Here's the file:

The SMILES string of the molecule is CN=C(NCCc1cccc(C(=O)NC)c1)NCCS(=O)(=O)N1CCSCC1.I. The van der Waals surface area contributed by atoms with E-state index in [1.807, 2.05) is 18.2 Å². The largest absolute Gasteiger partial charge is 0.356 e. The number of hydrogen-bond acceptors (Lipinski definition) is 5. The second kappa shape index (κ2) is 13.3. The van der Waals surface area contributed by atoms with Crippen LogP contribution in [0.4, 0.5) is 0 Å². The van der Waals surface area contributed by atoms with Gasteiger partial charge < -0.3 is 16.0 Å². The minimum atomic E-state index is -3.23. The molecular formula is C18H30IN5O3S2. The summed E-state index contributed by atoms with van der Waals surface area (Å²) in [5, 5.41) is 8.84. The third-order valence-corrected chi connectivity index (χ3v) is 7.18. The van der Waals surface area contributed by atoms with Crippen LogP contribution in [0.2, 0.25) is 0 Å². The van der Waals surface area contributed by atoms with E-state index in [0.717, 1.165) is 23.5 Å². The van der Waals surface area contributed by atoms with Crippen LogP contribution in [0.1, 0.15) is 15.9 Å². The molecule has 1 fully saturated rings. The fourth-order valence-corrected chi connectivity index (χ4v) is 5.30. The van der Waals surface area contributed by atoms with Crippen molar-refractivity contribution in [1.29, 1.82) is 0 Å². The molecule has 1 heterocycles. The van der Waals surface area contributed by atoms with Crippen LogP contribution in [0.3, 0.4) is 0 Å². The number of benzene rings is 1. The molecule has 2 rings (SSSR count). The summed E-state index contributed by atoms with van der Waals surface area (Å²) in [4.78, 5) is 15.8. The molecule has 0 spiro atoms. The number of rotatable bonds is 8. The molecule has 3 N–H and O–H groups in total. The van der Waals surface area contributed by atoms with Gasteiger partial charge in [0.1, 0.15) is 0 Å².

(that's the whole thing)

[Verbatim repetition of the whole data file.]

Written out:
The SMILES string of the molecule is CN=C(NCCc1cccc(C(=O)NC)c1)NCCS(=O)(=O)N1CCSCC1.I. The van der Waals surface area contributed by atoms with E-state index in [1.807, 2.05) is 18.2 Å². The largest absolute Gasteiger partial charge is 0.356 e. The number of hydrogen-bond acceptors (Lipinski definition) is 5. The second kappa shape index (κ2) is 13.3. The van der Waals surface area contributed by atoms with Crippen LogP contribution in [0.4, 0.5) is 0 Å². The van der Waals surface area contributed by atoms with Gasteiger partial charge < -0.3 is 16.0 Å². The minimum atomic E-state index is -3.23. The molecular formula is C18H30IN5O3S2. The summed E-state index contributed by atoms with van der Waals surface area (Å²) in [5, 5.41) is 8.84. The third-order valence-corrected chi connectivity index (χ3v) is 7.18. The van der Waals surface area contributed by atoms with Crippen LogP contribution in [0.2, 0.25) is 0 Å². The van der Waals surface area contributed by atoms with E-state index in [0.717, 1.165) is 23.5 Å². The van der Waals surface area contributed by atoms with Crippen LogP contribution in [0.1, 0.15) is 15.9 Å². The molecule has 1 fully saturated rings. The fourth-order valence-corrected chi connectivity index (χ4v) is 5.30. The van der Waals surface area contributed by atoms with Crippen molar-refractivity contribution in [1.29, 1.82) is 0 Å². The molecule has 1 heterocycles. The van der Waals surface area contributed by atoms with Crippen LogP contribution in [0.3, 0.4) is 0 Å². The number of benzene rings is 1. The molecule has 2 rings (SSSR count). The summed E-state index contributed by atoms with van der Waals surface area (Å²) in [4.78, 5) is 15.8. The molecule has 0 spiro atoms. The number of rotatable bonds is 8. The molecule has 3 N–H and O–H groups in total. The van der Waals surface area contributed by atoms with Gasteiger partial charge in [0.1, 0.15) is 0 Å².